VA Student Financial Aid: Management Actions Needed to Reduce Overlap in Approving Education and Training Programs and to Assess State Approving Agencies: GAO-07-384

Aloise, Gene
March 2007
GAO Reports;3/8/2007, p1
Government Document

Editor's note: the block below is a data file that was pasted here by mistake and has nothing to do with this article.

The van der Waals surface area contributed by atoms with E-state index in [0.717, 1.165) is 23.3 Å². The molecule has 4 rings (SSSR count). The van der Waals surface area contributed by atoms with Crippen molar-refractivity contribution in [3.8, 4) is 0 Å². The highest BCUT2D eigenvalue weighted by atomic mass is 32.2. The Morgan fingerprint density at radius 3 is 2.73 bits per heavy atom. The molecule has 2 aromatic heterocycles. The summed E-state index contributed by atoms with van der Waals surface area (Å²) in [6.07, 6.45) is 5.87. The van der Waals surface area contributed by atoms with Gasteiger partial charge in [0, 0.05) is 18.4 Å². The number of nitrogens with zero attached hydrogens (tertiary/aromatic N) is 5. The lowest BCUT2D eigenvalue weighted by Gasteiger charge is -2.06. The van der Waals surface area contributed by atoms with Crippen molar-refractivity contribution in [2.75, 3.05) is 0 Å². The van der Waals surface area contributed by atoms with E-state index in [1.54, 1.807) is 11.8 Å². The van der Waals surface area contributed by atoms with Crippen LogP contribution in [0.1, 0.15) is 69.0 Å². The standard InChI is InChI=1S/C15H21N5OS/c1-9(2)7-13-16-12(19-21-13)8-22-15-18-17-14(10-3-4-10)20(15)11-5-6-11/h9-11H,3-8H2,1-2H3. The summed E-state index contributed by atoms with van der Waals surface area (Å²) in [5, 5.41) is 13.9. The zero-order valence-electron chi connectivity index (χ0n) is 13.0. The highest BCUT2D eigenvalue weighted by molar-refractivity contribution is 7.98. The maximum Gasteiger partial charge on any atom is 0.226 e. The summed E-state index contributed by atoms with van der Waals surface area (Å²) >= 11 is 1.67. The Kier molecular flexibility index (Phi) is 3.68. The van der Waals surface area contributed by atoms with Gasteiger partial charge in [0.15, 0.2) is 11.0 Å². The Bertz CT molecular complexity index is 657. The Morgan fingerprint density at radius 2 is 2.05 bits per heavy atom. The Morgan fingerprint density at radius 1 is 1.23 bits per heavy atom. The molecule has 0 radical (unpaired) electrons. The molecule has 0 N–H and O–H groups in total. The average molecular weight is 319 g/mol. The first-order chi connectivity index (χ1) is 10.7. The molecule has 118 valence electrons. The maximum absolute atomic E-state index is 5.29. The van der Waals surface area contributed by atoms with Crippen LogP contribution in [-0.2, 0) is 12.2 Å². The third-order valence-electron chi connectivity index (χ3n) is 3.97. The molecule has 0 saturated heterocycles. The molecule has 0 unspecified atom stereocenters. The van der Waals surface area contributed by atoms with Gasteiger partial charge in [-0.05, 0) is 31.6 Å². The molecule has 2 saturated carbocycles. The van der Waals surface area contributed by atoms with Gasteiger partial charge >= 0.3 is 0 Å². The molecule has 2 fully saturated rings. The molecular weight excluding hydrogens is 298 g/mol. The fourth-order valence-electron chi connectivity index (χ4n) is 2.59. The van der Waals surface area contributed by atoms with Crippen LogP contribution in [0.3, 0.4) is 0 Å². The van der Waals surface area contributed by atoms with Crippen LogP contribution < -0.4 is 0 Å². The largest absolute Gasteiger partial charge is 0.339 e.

In fiscal year 2006, the Department of Veterans Affairs (VA) paid approximately $2.1 billion in education assistance benefits to more than 470,000 beneficiaries and about $19 million to state approving agencies (SAA) to assess whether schools and training programs offer education of sufficient quality for veterans to receive VA education assistance benefits when attending them. Qualified individuals--veterans, service persons, reservists, and certain spouses and dependents--receive benefits through a number of education assistance programs for the pursuit of various types of programs, such as a degree program, vocational program, apprenticeship, or on-the-job training. The Departments of Education (Education) and Labor (Labor) also assess education and training programs for various purposes, primarily for awarding student aid and providing apprenticeship assistance. In 2006, under Title IV of the Higher Education Act, Education provided nearly $77 billion in student aid in the form of both grants and loans. The Department of Education assesses and certifies postsecondary institutions for participation in Title IV programs through various oversight functions to ensure that these schools meet federal administrative and financial requirements and that they are accredited and licensed. Similarly, under the National Apprenticeship Act of 1937, the Department of Labor is authorized to formulate and promote the furtherance of labor standards to safeguard the welfare of apprentices. Given each agency's role, the potential of duplicative efforts among federal agencies has been a congressional concern. In 1995, GAO reported on this matter and concluded that there was a substantial amount of overlap between the efforts of SAAs and the other federal agencies. In light of continued congressional interest in this issue, we have now answered the following questions: (1) What changes have occurred in state approving agencies' duties and functions since 1995? (2) To what extent does the SAA approval process overlap with efforts by the Departments of Education and Labor? (3) What, if any, additional value do the SAA approval activities bring to VA education benefit programs? Since 1995, legislative changes effective in 2001 created additional responsibilities for SAAs, including promoting the development of apprenticeship and on-the-job training programs, providing outreach services, and approving tests for occupational licensing. From fiscal years 2003 to 2006, SAA funding increased from $13 million to $19 million to expand services and support the additional responsibilities. However, funding is scheduled to decrease beginning in fiscal year 2008. Many education and training programs approved by SAAs have also been approved by Education or Labor, and VA and SAAs have taken few steps to coordinate approval activities with these agencies. In addition, information is not available to determine the amount of resources spent on SAA duties and...


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